BNY Mellon Falls as CEO Scharf Tells Investors to Be Patient
(Bloomberg) -- Bank of New York Mellon Corp. fell the most in two years after Chief Executive Officer Charles Scharf said that investors looking for a quick improvement in the bank’s performance needed to be patient.
“We are focused on increasing the rate of revenue growth,” he said on a conference call. “Given the nature of our business it takes time.” Scharf also painted a mixed picture of the business, saying there were “pockets of strength,” as well as “softness,” in the investment management unit which experienced outflows.
BNY Mellon slid 5.6 percent to close at $52.73 in New York, the biggest drop since June 2016.
Scharf, who took over almost exactly a year ago, has been under pressure from investors to boost the bank’s organic growth, improvement without the benefit of a rising stock market and rising rates. He decided to take the money the bank got from the corporate tax cut and plow it back into the business, boosting technology spending by $300 million this year.
“Instead of giving you a gift now they are saying we will give you a gift somewhere down the road,” said Marty Mosby, an analyst with Vining Sparks.
BNY Mellon reported second-quarter earnings of $1.03 a share on Thursday, narrowly exceeding analysts’ estimates. Revenue rose 5 percent from a year earlier to $4.14 billion. But that gain was less than the 9 percent achieved in the first quarter.
Revenue grew 8 percent in the investment services business, while it rose 3 percent in investment management.
On Wednesday, custody bank rival Northern Trust Corp. reported earnings that exceeded estimates. The results sent the shares up 4.7 percent, the biggest gain in three months. State Street Corp. reports results on Friday. Custody banks keep records, track performance and lend securities for institutional investors. They also manage money for individuals and institutions.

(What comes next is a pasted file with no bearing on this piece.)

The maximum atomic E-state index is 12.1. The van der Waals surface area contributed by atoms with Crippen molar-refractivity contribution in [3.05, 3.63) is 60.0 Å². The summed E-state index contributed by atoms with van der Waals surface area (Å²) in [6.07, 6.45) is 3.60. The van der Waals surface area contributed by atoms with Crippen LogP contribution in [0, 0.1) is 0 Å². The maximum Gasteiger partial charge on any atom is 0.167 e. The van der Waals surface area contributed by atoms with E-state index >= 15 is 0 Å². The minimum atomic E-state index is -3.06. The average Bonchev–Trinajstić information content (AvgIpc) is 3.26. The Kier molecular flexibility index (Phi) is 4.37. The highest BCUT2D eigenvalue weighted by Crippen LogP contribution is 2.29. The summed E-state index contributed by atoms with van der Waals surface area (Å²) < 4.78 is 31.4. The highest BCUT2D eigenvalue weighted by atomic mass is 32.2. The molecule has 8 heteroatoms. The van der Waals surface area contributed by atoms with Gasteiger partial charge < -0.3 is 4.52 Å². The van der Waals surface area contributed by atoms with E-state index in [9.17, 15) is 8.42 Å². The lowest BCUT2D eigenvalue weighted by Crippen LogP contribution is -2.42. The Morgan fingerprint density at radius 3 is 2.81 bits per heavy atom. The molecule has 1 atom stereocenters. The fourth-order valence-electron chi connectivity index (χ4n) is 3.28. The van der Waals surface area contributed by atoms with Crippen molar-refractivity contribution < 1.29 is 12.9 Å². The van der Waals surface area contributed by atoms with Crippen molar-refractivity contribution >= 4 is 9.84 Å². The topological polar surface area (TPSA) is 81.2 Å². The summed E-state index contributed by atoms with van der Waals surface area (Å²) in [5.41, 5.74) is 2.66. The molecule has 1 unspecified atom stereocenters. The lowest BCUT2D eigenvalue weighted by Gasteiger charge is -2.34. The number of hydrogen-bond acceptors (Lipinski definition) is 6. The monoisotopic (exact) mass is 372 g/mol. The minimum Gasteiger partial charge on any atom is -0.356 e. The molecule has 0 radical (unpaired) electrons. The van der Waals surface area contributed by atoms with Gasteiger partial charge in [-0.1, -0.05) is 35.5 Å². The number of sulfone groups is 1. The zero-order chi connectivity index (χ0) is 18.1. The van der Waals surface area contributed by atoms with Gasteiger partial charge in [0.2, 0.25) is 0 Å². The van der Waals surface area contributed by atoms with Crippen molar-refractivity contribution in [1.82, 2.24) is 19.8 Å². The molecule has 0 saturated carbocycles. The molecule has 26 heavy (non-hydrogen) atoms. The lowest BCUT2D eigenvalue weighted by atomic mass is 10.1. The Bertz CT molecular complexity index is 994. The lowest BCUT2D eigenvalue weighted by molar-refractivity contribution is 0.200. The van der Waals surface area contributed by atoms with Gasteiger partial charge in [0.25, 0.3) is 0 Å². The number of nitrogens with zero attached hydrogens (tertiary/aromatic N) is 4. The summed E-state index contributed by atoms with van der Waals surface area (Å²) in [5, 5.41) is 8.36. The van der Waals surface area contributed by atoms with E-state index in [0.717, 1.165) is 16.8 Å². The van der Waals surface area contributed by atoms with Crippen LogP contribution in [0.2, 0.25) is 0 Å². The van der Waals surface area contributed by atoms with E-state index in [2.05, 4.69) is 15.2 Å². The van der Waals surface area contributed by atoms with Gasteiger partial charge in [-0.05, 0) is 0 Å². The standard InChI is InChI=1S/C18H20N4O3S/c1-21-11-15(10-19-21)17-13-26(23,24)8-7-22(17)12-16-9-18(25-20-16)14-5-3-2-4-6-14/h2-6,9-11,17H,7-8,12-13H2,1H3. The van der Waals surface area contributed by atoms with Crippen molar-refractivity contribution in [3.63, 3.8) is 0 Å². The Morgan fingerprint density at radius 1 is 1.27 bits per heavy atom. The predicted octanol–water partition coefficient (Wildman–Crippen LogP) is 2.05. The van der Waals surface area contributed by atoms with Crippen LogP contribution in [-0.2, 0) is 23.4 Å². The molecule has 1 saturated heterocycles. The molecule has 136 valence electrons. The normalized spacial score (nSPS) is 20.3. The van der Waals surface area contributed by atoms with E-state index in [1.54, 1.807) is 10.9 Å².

Scharf’s predecessor Gerald Hassell boosted profits and margins by clamping down on expense growth. He moved employees to cheaper locations, sold the bank’s headquarters at 1 Wall Street and streamlined technology operations.
Under Scharf, the bank moved its headquarters again, a shift he said would save $20 million a year starting in 2019. In November, BNY Mellon said it would combine three of money-management units into a larger business that will oversee about $560 billion. At the same time, he split the company’s biggest business, investment services, into three pieces to make it more responsive to customers.
At an investor day in March, Scharf was peppered with questions about how fast the bank could grow. “We don’t know,” he told the analysts. “If we put numbers on a piece of paper we would be making it up. I don’t view it as our job to tell you things that we don’t know.”
At least one major shareholder has expressed its confidence in the company. Warren Buffett’s Berkshire Hathaway Inc., added to its position in BNY Mellon in the fourth quarter of 2017 and the first quarter of 2018, becoming the bank’s second-largest shareholder, according to data compiled by Bloomberg.
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